My reply was almost immediate: ‘Sounds great … following in the tracks of giants … Why not?’ I asked, raising my glass to toast the fascinating idea.

The seed was sown. Little did we know that seed would take 12 years to grow and flourish, and that the eventual fruit would look a lot different from what we had imagined.

Our circular, four-country plan transformed into a 5,000-km transect – walking, kayaking and cycling – through six southern African countries: Namibia; Botswana; Zambia; Zimbabwe; Mozambique and South Africa. The original idea to follow international elephant migration paths was replaced by the more realistic notion of following elephant cluster groups within those six countries. In reality, for historical, political and social reasons, elephant migration routes no longer exist in the way they did in the early part of the century but identifying those cluster groups helped us to define the route of our undertaking.

You may well wonder why it took 12 years to take our first physical steps. The answer can be summed up in three words: Logistics, integration and imagination. First was the challenge of the logistics. Without a considerable degree of planning, permissions, and not least, the necessary financial and organisational support we received from various organisations and individuals, the expedition could not have happened.

We needed a backup crew, along with two vehicles. One vehicle was to go ahead of the riders to find and set up campsites, buy food and drink, and prepare and sort out passport issues at national borders. The other was to come from behind with baggage, bicycles and repair equipment. For a high-quality record of the journey, we needed a professional filmmaker … and so the list went on. To implement and integrate those requirements, we required a project manager. As reluctant as she may have been when her name was suggested, Sharon took on the role. With a background in legal conveyancing, she was familiar with extensive planning and had a sharp eye for detail. I don’t know of anyone who could have done a better job.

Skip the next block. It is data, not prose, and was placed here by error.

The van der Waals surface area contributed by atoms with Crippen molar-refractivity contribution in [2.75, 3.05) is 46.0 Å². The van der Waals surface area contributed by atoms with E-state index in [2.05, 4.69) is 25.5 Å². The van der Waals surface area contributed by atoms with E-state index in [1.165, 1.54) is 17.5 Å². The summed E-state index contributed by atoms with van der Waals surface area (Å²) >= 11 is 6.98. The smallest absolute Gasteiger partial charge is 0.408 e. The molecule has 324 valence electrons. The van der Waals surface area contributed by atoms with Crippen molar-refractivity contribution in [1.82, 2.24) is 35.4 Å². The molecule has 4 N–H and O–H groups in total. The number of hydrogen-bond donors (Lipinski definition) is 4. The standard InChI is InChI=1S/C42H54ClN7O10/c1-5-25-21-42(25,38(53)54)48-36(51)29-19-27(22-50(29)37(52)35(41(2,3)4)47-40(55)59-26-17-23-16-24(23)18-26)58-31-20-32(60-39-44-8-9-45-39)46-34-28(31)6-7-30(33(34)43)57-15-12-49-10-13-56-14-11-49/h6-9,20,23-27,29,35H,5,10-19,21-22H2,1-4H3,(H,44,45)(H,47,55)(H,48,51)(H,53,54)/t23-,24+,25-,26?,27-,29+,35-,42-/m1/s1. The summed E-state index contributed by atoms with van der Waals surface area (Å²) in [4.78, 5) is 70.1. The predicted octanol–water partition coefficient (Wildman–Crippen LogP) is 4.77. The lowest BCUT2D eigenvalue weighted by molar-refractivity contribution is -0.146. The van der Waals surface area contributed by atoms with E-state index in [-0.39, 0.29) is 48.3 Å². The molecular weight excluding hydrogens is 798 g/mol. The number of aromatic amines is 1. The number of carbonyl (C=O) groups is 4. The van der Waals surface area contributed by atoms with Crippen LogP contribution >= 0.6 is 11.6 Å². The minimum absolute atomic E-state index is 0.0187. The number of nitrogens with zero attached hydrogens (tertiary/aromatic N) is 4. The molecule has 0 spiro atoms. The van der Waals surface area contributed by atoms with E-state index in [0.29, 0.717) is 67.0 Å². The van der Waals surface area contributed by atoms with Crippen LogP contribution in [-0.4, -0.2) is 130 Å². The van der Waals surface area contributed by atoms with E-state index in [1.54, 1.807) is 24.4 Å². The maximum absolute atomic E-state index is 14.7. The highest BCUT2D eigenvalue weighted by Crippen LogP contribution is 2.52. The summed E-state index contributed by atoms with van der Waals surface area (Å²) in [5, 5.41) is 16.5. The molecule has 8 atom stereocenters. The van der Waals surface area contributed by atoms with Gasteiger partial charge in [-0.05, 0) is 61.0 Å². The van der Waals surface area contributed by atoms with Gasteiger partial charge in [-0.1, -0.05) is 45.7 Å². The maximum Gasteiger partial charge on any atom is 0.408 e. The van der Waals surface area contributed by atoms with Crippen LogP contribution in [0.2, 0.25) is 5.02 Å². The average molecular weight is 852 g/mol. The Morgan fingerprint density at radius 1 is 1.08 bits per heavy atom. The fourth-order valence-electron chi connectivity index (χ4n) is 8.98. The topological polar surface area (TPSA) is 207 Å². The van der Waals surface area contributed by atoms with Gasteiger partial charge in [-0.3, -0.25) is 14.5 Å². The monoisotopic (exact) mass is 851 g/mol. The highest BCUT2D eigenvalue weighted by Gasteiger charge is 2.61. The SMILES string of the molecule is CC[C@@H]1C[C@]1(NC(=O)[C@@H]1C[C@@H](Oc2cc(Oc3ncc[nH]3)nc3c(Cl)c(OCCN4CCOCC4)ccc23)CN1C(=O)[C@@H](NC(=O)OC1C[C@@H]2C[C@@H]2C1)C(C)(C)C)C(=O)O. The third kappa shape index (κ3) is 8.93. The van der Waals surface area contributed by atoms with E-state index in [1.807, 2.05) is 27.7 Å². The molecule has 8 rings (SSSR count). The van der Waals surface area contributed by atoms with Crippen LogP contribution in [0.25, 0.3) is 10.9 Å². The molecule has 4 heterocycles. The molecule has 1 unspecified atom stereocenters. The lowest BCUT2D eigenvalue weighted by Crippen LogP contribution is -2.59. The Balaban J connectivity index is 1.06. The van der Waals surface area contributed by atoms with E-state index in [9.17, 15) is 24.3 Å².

As for imagination, we needed to keep the dream of the journey alive. It wasn’t that difficult. I think there is a deep sense and longing for adventure in every one of us – a nomadic spirit if you wish. After all, who wouldn’t leap at the opportunity to be part of an adventure like that? However, there was a more serious side to the stirrings of our imagination. In the years that followed that night around the fire in the Linyanti, Ian Michler, through his investigative research, public presentations, writings and skill as a wilderness guide, had become an increasingly respected and challenging environmental journalist. As a columnist and features writer for Africa Geographic, it was no secret that Peter Borchert, the founder and then-editor of the magazine, would sometimes suffer sleepless nights, wondering whether or not to publish Ian’s findings. Ian had also committed to delivering a slate of five natural history and travel books to a well-known publishing house.